Lying on the floor of his modest home, Siahouk was in excruciating pain from the injury to his right hand, the result of a nightmarish encounter. Just two days earlier, on a scorchingly hot August afternoon, the frail 70-year-old shepherd had gone to fetch water from a pond when he was pounced on by a gando, the local name for a mugger crocodile in Iran’s Baluchistan region.
“I didn’t see it coming,” he remembers of the traumatic event two years ago, with the shock and disbelief still vivid in his eyes.
Siahouk was only able to escape once he “managed to squeeze the plastic [water] bottle in between its jaws”, he says, reliving the moment as he rubs his bony face with his wrinkled left hand.
The blood loss left Siahouk unconscious for half an hour. He was only found after his flock of sheep returned unaccompanied to his tiny village of Dombak.
A lethal coexistence
Siahouk’s account echoes that of many other victims, mostly children. More often than not, emotive headlines about Baluchi kids suffering grisly wounds inundate Iranian media, yet quickly disappear.
In 2016, a nine-year-old called Alireza was swallowed by one such crocodile. And in July 2019, Hawa, 10, lost her right arm in an attack. Collecting water for laundry, she was almost dragged in by the crocodile before she was saved by her companions in a tug of war.
The attacks have come at a time when Iran has been suffering acute water shortages and, consequentially, fast-shrinking natural habitats have seen the gandos’ food supplies dry up. The starving animals treat humans approaching their territory either as prey or a menace to their evaporating resources.
Scattered across Iran and the Indian subcontinent, gandos are broad-snouted crocodiles, classed as “vulnerable” by the International Union for Conservation of Nature (IUCN). Iran has an estimated 400, comprising nearly 5% of the species. Iran’s Department of Environment says it is doing its utmost to strike a balance between preserving the gandos and protecting local people.
Despite all the thirst-driven tragedies in recent years, there is little sign of the pledge being put into effect. Traveling alongside River Bahu-Kalat, the gandos’ main habitat in Iran, there are hardly any signposts warning about the danger.
In the absence of a calibrated government strategy, volunteers have stepped in to try to save the species by quenching their thirst and satiating their hunger.
In Bahu-Kalat, a village named after the river, up the dirt road from Dombak, I sit down with Malek-Dinar, who has been living with gandos for years.
“I have killed my garden to bank water for these creatures,” he says of his land once thriving with bananas, lemons and mangoes.
The river in the vicinity is home to a number of those crocodiles he regularly feeds with chicken breasts, because “the killer heat has left frogs and their typical prey scarce”.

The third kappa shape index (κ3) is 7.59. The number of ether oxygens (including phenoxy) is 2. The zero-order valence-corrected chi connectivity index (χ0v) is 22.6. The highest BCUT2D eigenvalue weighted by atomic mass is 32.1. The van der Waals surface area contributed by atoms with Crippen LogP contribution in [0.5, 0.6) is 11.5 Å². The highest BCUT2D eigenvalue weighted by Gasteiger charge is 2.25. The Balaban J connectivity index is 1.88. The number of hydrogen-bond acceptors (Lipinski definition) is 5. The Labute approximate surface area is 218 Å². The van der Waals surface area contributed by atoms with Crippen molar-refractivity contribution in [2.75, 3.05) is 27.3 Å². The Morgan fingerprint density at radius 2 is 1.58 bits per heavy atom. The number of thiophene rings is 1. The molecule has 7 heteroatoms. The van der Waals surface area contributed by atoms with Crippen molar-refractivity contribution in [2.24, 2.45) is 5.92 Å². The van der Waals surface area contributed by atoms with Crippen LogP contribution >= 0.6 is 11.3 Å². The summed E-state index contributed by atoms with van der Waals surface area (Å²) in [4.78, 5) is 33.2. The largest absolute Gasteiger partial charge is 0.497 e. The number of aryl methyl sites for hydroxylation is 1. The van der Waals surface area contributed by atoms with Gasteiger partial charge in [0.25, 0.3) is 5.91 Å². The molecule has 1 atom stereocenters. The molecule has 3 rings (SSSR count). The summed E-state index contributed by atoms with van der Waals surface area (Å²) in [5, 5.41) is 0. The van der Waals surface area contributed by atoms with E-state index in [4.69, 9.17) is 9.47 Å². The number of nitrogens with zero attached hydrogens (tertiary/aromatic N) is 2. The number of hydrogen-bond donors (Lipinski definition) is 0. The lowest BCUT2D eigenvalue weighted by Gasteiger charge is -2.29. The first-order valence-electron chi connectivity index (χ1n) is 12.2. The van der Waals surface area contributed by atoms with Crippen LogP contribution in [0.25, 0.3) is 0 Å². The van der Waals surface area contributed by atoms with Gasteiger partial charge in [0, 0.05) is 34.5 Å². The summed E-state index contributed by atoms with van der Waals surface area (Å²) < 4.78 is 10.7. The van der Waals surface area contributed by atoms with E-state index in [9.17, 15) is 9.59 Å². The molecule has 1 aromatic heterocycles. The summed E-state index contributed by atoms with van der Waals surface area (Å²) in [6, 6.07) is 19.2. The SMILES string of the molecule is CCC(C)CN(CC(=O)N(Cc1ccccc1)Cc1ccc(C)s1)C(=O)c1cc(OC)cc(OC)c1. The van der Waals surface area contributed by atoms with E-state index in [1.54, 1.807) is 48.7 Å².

“Come on, come here,” Malek-Dinar repeatedly summons the crocodiles, while asking me to keep a safe distance. In the blink of an eye, two show up, waiting to be fed their ration of chicken from the familiar white bucket.
‘Who can survive without water?’
Iran’s water scarcity is not unique to Baluchistan. Deadly protests erupted in the oil-rich south-western Khuzestan province in July. And in late November, riot police in the central city of Isfahan fired birdshot at protesters gathered in the dried-up bed of the River Zayandeh-Roud.
With global warming already showing its ugly face in Iran, the implications for Baluchistan could be catastrophic when coupled with decades of water mismanagement.
After pulling over in Shir-Mohammad Bazar to shelter from a dust storm I meet women doing laundry in the open.
“There is piping infrastructure but no running water,” 35-year-old Malek-Naz tells me. Her husband, Osman, smirks at my question about showers, pointing to the sight of a woman bathing her son in a vessel of salty water next door.
Osman, a father of five, and his cousin, Noushervan, who joins the conversation, make a living transporting petrol to neighbouring Pakistan, where it can be sold for more than at home.
“There are numerous risks,” Noushervan admits, albeit in a defiant tone. “But let it be when there is no job.” And the risk has been real. In February, Iran’s border guards opened fire on a group of “fuel smugglers”, killing at least 10.
Such crackdowns are commonplace in the sensitive border area, where successive Iranian administrations have worried about security.
“They are wilfully turning a blind eye to our anguish. Trust me, we are no enemy of the state,” Osman says, complaining of what he and many disillusioned Baluchis describe as “systematic neglect” of the community.
Still, to him and a countless more Baluchis, unemployment is far less of a challenge than the water shortages that have turned even gandos – the “blissful” creatures with whom they once peacefully coexisted – against them.
“We don’t expect any government handout. We don’t expect them to put jobs on a platter for us,” says Noushervan. “We Baluchis can survive on loaves of bread in a desert. But water is the essence of life. We won’t survive without it, and who does?”
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